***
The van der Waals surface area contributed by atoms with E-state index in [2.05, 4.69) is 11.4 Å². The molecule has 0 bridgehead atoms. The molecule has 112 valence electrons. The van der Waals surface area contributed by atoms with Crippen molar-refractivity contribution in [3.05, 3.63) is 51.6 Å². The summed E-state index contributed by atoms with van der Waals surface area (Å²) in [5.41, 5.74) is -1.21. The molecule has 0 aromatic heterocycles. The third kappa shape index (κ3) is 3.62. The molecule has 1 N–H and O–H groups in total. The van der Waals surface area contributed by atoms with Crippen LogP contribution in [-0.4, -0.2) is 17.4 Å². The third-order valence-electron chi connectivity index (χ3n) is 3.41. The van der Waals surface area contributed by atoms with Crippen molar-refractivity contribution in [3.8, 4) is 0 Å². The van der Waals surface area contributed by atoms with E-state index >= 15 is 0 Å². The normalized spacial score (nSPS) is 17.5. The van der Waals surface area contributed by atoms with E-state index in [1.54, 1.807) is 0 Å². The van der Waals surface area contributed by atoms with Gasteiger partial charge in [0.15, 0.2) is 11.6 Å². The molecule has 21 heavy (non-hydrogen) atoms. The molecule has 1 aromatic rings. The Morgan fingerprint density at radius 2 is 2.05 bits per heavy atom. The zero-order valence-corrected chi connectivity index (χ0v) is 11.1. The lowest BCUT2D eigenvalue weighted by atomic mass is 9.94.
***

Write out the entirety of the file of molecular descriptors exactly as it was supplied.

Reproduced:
The van der Waals surface area contributed by atoms with E-state index in [2.05, 4.69) is 11.4 Å². The molecule has 0 bridgehead atoms. The molecule has 112 valence electrons. The van der Waals surface area contributed by atoms with Crippen molar-refractivity contribution in [3.05, 3.63) is 51.6 Å². The summed E-state index contributed by atoms with van der Waals surface area (Å²) in [5.41, 5.74) is -1.21. The molecule has 0 aromatic heterocycles. The third kappa shape index (κ3) is 3.62. The molecule has 1 N–H and O–H groups in total. The van der Waals surface area contributed by atoms with Crippen LogP contribution in [-0.4, -0.2) is 17.4 Å². The third-order valence-electron chi connectivity index (χ3n) is 3.41. The van der Waals surface area contributed by atoms with Crippen molar-refractivity contribution in [3.8, 4) is 0 Å². The van der Waals surface area contributed by atoms with E-state index >= 15 is 0 Å². The normalized spacial score (nSPS) is 17.5. The van der Waals surface area contributed by atoms with E-state index in [1.54, 1.807) is 0 Å². The van der Waals surface area contributed by atoms with Gasteiger partial charge in [0.15, 0.2) is 11.6 Å². The molecule has 21 heavy (non-hydrogen) atoms. The molecule has 1 aromatic rings. The Morgan fingerprint density at radius 2 is 2.05 bits per heavy atom. The zero-order valence-corrected chi connectivity index (χ0v) is 11.1. The lowest BCUT2D eigenvalue weighted by atomic mass is 9.94.